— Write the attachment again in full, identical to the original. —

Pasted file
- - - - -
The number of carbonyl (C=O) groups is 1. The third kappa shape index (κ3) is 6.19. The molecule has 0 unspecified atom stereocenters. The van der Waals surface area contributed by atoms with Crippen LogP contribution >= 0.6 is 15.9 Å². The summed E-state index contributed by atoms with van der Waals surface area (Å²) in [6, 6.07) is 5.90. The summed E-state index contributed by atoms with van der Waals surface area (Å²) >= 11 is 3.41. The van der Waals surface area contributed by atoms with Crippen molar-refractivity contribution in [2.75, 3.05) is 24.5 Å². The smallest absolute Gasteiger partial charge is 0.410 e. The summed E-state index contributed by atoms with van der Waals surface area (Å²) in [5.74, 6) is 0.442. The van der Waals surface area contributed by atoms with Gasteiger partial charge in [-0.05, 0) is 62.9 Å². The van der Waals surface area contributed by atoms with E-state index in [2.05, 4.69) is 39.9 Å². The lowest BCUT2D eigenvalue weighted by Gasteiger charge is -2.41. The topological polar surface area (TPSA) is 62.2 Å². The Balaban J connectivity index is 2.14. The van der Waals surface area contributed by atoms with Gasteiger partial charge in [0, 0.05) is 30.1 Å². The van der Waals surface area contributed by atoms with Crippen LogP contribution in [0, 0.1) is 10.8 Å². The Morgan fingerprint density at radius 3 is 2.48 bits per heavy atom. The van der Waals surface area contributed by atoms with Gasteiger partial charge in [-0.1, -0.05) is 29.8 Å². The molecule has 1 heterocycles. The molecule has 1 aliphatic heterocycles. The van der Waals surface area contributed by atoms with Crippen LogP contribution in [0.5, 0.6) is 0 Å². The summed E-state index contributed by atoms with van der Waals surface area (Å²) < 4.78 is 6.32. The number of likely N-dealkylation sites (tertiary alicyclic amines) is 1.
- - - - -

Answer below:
The number of carbonyl (C=O) groups is 1. The third kappa shape index (κ3) is 6.19. The molecule has 0 unspecified atom stereocenters. The van der Waals surface area contributed by atoms with Crippen LogP contribution >= 0.6 is 15.9 Å². The summed E-state index contributed by atoms with van der Waals surface area (Å²) in [6, 6.07) is 5.90. The summed E-state index contributed by atoms with van der Waals surface area (Å²) >= 11 is 3.41. The van der Waals surface area contributed by atoms with Crippen molar-refractivity contribution in [2.75, 3.05) is 24.5 Å². The smallest absolute Gasteiger partial charge is 0.410 e. The summed E-state index contributed by atoms with van der Waals surface area (Å²) in [5.74, 6) is 0.442. The van der Waals surface area contributed by atoms with Gasteiger partial charge in [-0.05, 0) is 62.9 Å². The van der Waals surface area contributed by atoms with E-state index in [2.05, 4.69) is 39.9 Å². The lowest BCUT2D eigenvalue weighted by Gasteiger charge is -2.41. The topological polar surface area (TPSA) is 62.2 Å². The Balaban J connectivity index is 2.14. The van der Waals surface area contributed by atoms with Gasteiger partial charge in [0, 0.05) is 30.1 Å². The van der Waals surface area contributed by atoms with Crippen LogP contribution in [0, 0.1) is 10.8 Å². The Morgan fingerprint density at radius 3 is 2.48 bits per heavy atom. The van der Waals surface area contributed by atoms with Gasteiger partial charge in [-0.1, -0.05) is 29.8 Å². The molecule has 1 heterocycles. The molecule has 1 aliphatic heterocycles. The van der Waals surface area contributed by atoms with Crippen LogP contribution in [0.5, 0.6) is 0 Å². The summed E-state index contributed by atoms with van der Waals surface area (Å²) < 4.78 is 6.32. The number of likely N-dealkylation sites (tertiary alicyclic amines) is 1.